He has appeared in exactly two games during his two NFL seasons.
Yet, the Chargers' Forrest Lampremains one of the team's most talked-about players among fans on social media, the level of attention in direct disproportion to the 17 total snaps he has spent on the field.
"I don't understand it," Lamp said Tuesday. "I don't get it. I play offensive line. I'd rather it not be like that."
All the time that Lamp hasn't played might be the very reason he remains so popular. Those fans are eager to see what he can do.
"I feel great," he said. "It's like night and day. I'm a lot happier, a lot better off now."
Selected by the Chargers in the second round in 2017, Lamp missed his rookie year after being hurt in training camp in early August.
Well after the season, in May, the injury required a second surgical procedure, one that restricted Lamp from putting weight on his right leg for nearly 10 weeks.
"I wasn't able to work out all the way up to camp," he explained. "I just felt weak, out of shape, things like that. This year, I got a full offseason under my belt, and I feel strong and actually feel in shape."
Lamp spent much of last season trying to catch up to his teammates, his chances of receiving a roster spot on game days hindered by the fact he lacked the versatility to play multiple positions.
By the time he was healthy enough to challenge for playing time, the Chargers' offensive line had been solidified and the team was marching through a 12-4 season and into the playoffs.
Now, Lamp is alternating reps with the first team and playing both left and right guard as the Chargers continue to shuffle their offensive line in search of the best alignment.
He said he hasn't felt this healthy since his senior year at Western Kentucky, where Lamp earned all-American honors and established himself as perhaps the greatest player in school history.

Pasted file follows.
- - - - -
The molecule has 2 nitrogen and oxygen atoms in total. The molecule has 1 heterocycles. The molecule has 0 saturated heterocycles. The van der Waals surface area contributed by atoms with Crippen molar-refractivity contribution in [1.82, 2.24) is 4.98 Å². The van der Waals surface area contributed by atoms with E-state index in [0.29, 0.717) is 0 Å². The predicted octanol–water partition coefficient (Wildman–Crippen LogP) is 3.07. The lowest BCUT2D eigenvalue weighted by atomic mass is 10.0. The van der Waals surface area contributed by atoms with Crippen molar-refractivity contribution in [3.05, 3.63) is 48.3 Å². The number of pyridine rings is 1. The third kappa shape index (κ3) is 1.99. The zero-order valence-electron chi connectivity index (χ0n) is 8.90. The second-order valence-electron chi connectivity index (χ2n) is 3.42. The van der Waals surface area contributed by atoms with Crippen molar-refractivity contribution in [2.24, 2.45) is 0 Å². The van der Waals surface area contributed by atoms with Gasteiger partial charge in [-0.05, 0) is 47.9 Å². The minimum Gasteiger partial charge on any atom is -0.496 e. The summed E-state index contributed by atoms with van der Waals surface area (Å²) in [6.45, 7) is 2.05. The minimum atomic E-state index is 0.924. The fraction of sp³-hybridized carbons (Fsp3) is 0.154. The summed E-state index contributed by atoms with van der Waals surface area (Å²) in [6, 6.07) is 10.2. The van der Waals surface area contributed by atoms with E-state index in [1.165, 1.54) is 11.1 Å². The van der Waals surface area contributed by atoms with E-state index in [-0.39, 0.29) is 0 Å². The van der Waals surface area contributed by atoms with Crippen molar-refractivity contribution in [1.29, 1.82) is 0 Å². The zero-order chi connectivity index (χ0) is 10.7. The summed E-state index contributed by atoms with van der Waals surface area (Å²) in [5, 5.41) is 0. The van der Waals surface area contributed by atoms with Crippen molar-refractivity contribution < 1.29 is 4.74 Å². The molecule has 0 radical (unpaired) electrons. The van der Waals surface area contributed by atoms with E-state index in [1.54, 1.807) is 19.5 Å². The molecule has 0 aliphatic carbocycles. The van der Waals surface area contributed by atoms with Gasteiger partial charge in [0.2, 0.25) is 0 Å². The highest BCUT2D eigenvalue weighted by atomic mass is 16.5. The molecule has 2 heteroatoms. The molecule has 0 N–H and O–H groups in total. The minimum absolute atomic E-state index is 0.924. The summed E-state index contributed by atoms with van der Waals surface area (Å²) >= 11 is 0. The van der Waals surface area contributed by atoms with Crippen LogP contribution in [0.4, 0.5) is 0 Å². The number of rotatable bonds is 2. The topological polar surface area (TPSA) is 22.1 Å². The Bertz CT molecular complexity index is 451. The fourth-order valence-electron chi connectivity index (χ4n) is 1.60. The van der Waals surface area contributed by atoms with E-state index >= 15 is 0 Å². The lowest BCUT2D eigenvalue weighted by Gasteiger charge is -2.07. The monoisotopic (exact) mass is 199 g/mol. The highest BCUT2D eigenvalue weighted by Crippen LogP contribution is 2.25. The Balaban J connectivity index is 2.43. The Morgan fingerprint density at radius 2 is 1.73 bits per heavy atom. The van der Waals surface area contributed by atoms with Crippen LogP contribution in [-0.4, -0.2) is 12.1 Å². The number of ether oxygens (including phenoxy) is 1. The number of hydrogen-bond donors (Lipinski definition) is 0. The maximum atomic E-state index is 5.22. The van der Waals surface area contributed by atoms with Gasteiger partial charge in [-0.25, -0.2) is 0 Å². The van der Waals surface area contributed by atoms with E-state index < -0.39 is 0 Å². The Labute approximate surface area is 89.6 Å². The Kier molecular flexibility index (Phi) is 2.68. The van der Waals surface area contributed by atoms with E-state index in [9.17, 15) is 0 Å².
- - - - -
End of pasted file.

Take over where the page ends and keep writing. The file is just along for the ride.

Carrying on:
"This is a guy who's been out of football for two years now," veteran center Mike Pouncey said. "The way he's come out in this camp I've been very, very impressed. He's a strong football player. He's very stout."
Lamp said he has spoken to teammates — he mentioned Melvin Ingram and Nick Dzubnar — about coming back from a major knee injury. He said he has been assured that it takes two years before "you really start to feel back to being yourself."
The two-year mark for Lamp arrives Friday, a week before the Chargers open play in preseason games that don't count but still can mean plenty.
"The big thing is going to be to see him in the preseason in live action," offensive coordinator Ken Whisenhunt said. "It's unfortunate that we haven't had him as much as we would like, but we're really excited to have him back."
The Chargers' offensive line remains unsettled. Left tackle Russell Okung is out after suffering a pulmonary embolism in June. The Chargers have no timetable for his return and are preparing for a potentially extended absence.
Sam Tevi and Trent Scott have been playing the two tackle spots, flip-flopping sides throughout camp.
Lamp and Dan Feeney have received the majority of snaps at left guard, with Feeney also playing center as a possible backup to Pouncey. Michael Schofield remains the right guard.
"At some point," coach Anthony Lynn said, "we're going to lock them in and say, 'This is what you are.'"
Regardless of how the pieces line up, the offensive front will be compromised until Okung can return. He's a two-time Pro Bowler and nine-year veteran.
"He's one of the best left tackles in football," Pouncey said. "So when you don't have him out there, you can see the difference. But it's good for the young guys right now. … They get to work against the first-team guys. … These guys need to take advantage of this because it doesn't come along often."
Finally fully healthy, Lamp is among the Chargers this summer trying to seize an opportunity.
"We're just excited to see what he can do," Pouncey said. "As long as he's healthy, I think he's going to help our football team win a lot of games this year."
Gordon still MIA
Lynn had nothing to report on the holdout of Melvin Gordon. The coach said said he hasn't spoken to the running back since last week.
"When camp started, I mean, my kids haven't heard from me since," Lynn joked. "I'm pretty busy right now."
Gordon missed the first six days of on-field work and is subject to a fine of up to $40,000 per day.
Asked if he had a message to share with Gordon, Lynn smiled and said: "We love you. We miss you."
Aches & pains
Nasir Adderley, a second-round pick battling for time at free safety, walked off the field early in practice because of hamstring soreness. He missed time during the offseason program with a hamstring injury.